The ins and outs of corporate control

Aug 16 2007 by David Tinker Print This Article

How far people feel they have control over their own lives is key to many of the most pressing issues facing managers today – particularly those two elephants in the room, workplace stress and employee engagement.

In the UK and elsewhere, research has found that increasing numbers of young people do not feel in charge of their lives. Bombarded by nanny state politics and constantly bothered by their ubiquitous mobile phones, it's easy to see how a growing number of Generation Yers are sensing the power to take control of their own lives ebbing away.

What this means is that we are producing a generation that exhibits what psychologists describe as an "external locus of control."

For those unfamiliar with psychological jargon, this is all about assessing personality against a kind of scale with distinct character types at the extremes. At one end you have "externals", who believe events in their life are controlled by external circumstances; at the other are "internals", who attribute events to their own control.

For example, a university student with a strong internal locus of control may believe that his or her inability to reach a required grade is down to them not putting enough work in.

Conversely, someone with a deep-seated external locus of control is more likely to think that the examiners got the questions wrong. In other words, they immediately look to put the blame on anything and anyone other than themselves.

With a growing number of these "externals" entering society, the implications for the workplace are severe.

Any manager will tell you that they spend a disproportionate amount of time and resources dealing with people who aren't as proactive as they would like them to be.

With "externals", this means people who don't want to take responsibility for projects or tasks and are unlikely to thrive on finding solutions for problems. When their performance fails to measure up, they are going to revert to type and point the finger of blame elsewhere.

Employees who exhibit the traits of an "internal", on the other hand, are going to make things happen. They can bring new solutions to problems, they strive to achieve goals and they are open to change.

The good news for exasperated managers is that people with external control were not all born like this. In fact psychologists insist that it is learned behaviour resulting from cultural, social and family influence. An extreme of this attitude to life is called 'Learned Helplessness.' Sound familiar?

But put externals in an environment where trust, guidance, direction and purpose are readily forthcoming and they have a much better chance of becoming high performers.

Here's a case in point. A decade or so ago I did some work with a senior management team in Moscow. My brief was to come up with a strategy for head office, but I soon realised I was wasting my time. Controlled by a communist government from birth, these people did not believe they could change things through their own actions.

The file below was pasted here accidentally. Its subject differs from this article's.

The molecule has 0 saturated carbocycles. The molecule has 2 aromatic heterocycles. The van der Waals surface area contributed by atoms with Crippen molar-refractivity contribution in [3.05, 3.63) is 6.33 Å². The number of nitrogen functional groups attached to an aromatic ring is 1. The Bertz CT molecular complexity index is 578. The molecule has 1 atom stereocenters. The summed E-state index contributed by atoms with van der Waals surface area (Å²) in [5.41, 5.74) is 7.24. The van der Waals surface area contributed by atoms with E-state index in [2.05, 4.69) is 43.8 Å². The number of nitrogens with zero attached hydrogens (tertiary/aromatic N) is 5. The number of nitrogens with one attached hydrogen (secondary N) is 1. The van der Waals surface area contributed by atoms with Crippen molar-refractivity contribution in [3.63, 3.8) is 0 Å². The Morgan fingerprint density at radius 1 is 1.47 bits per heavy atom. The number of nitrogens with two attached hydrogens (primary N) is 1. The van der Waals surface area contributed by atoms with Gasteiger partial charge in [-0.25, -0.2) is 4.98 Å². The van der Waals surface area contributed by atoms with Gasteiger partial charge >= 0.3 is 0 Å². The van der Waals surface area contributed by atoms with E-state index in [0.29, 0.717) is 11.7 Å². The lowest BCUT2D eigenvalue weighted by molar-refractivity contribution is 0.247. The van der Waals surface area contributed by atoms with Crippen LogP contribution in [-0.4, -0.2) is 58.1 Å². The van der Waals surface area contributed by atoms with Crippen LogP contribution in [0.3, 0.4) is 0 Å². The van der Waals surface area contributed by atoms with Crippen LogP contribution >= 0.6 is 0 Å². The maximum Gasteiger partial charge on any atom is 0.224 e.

What a delightful surprise, then, to find a completely transformed attitude on a visit to the Russian capital last month. With an entirely new ethos, most modern Muscovites are getting on with making something of themselves and taking back control of their lives.

In the same way, line managers can have a galvanising effect on their teams and encourage individuals to develop an "internal" outlook, – but only if they're prepared to giving them the same control. That means empowering staff, engaging them at work and generating a spirit where every individual takes responsibility.

For many middle managers, the thought of relinquishing the reins of control may be scary. But by micro-managing their people, managers are not only reinforcing the need for external control, they are creating an oppressive working environment.

And you don't have to go far to find a ream of evidence indicating that workers who feel managers are constantly looking over their shoulders are far more likely to take time off through stress.

If this is not compelling enough and you'd like a price tag to hang this argument on, just look at the cost in terms of management time and the absenteeism bill that results from a culture of external control.

Add this to the benefit employing individuals who are self-motivated and believe in their own ability to achieve things and the case for reviewing our approach to top-down corporate management is overwhelming.

About The Author

David Tinker
David Tinker

David Tinker is a coach to teams and individuals around the world and founder of The Feeling Alive Co, a UK-based organisation that seeks to promote greater health and wellbeing in the working population through highly education, training and personal development.